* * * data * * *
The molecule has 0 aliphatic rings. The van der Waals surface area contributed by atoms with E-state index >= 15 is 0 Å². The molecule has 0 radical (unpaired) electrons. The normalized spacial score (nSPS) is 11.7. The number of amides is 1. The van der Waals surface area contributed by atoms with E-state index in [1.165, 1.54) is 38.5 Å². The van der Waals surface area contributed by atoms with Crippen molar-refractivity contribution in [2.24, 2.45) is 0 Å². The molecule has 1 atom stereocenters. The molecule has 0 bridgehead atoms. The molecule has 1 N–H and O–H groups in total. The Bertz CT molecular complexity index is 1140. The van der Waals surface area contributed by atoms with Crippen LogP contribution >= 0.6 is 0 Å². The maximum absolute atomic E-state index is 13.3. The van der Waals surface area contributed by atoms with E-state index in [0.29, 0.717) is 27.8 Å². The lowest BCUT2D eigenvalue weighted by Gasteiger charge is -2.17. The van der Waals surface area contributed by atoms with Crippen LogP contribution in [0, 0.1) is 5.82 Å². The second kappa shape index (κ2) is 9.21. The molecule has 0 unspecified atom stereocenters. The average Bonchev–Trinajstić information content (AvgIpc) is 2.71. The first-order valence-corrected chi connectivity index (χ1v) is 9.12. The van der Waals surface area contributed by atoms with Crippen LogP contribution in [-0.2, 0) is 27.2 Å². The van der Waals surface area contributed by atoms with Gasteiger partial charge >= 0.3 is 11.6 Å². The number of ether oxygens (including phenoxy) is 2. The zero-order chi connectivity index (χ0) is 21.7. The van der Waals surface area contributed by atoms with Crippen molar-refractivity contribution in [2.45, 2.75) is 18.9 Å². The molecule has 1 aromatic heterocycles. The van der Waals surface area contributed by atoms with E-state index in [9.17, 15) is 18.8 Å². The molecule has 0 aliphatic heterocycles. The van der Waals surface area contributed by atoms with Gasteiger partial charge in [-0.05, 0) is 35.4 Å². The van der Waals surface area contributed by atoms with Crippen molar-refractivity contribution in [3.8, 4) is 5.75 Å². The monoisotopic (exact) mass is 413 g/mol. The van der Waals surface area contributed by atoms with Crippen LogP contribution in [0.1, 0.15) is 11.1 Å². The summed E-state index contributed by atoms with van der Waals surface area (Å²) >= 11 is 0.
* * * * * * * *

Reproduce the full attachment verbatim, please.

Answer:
The molecule has 0 aliphatic rings. The van der Waals surface area contributed by atoms with E-state index >= 15 is 0 Å². The molecule has 0 radical (unpaired) electrons. The normalized spacial score (nSPS) is 11.7. The number of amides is 1. The van der Waals surface area contributed by atoms with E-state index in [1.165, 1.54) is 38.5 Å². The van der Waals surface area contributed by atoms with Crippen molar-refractivity contribution in [2.24, 2.45) is 0 Å². The molecule has 1 atom stereocenters. The molecule has 0 bridgehead atoms. The molecule has 1 N–H and O–H groups in total. The Bertz CT molecular complexity index is 1140. The van der Waals surface area contributed by atoms with Crippen LogP contribution >= 0.6 is 0 Å². The maximum absolute atomic E-state index is 13.3. The van der Waals surface area contributed by atoms with E-state index in [0.29, 0.717) is 27.8 Å². The lowest BCUT2D eigenvalue weighted by Gasteiger charge is -2.17. The van der Waals surface area contributed by atoms with Crippen LogP contribution in [0, 0.1) is 5.82 Å². The second kappa shape index (κ2) is 9.21. The molecule has 0 unspecified atom stereocenters. The average Bonchev–Trinajstić information content (AvgIpc) is 2.71. The first-order valence-corrected chi connectivity index (χ1v) is 9.12. The van der Waals surface area contributed by atoms with Crippen LogP contribution in [-0.2, 0) is 27.2 Å². The van der Waals surface area contributed by atoms with Gasteiger partial charge >= 0.3 is 11.6 Å². The number of ether oxygens (including phenoxy) is 2. The zero-order chi connectivity index (χ0) is 21.7. The van der Waals surface area contributed by atoms with Crippen molar-refractivity contribution in [2.45, 2.75) is 18.9 Å². The molecule has 1 aromatic heterocycles. The van der Waals surface area contributed by atoms with E-state index in [9.17, 15) is 18.8 Å². The molecule has 0 aliphatic heterocycles. The van der Waals surface area contributed by atoms with Gasteiger partial charge in [-0.05, 0) is 35.4 Å². The van der Waals surface area contributed by atoms with Crippen molar-refractivity contribution in [3.8, 4) is 5.75 Å². The monoisotopic (exact) mass is 413 g/mol. The van der Waals surface area contributed by atoms with Crippen LogP contribution in [0.1, 0.15) is 11.1 Å². The summed E-state index contributed by atoms with van der Waals surface area (Å²) >= 11 is 0.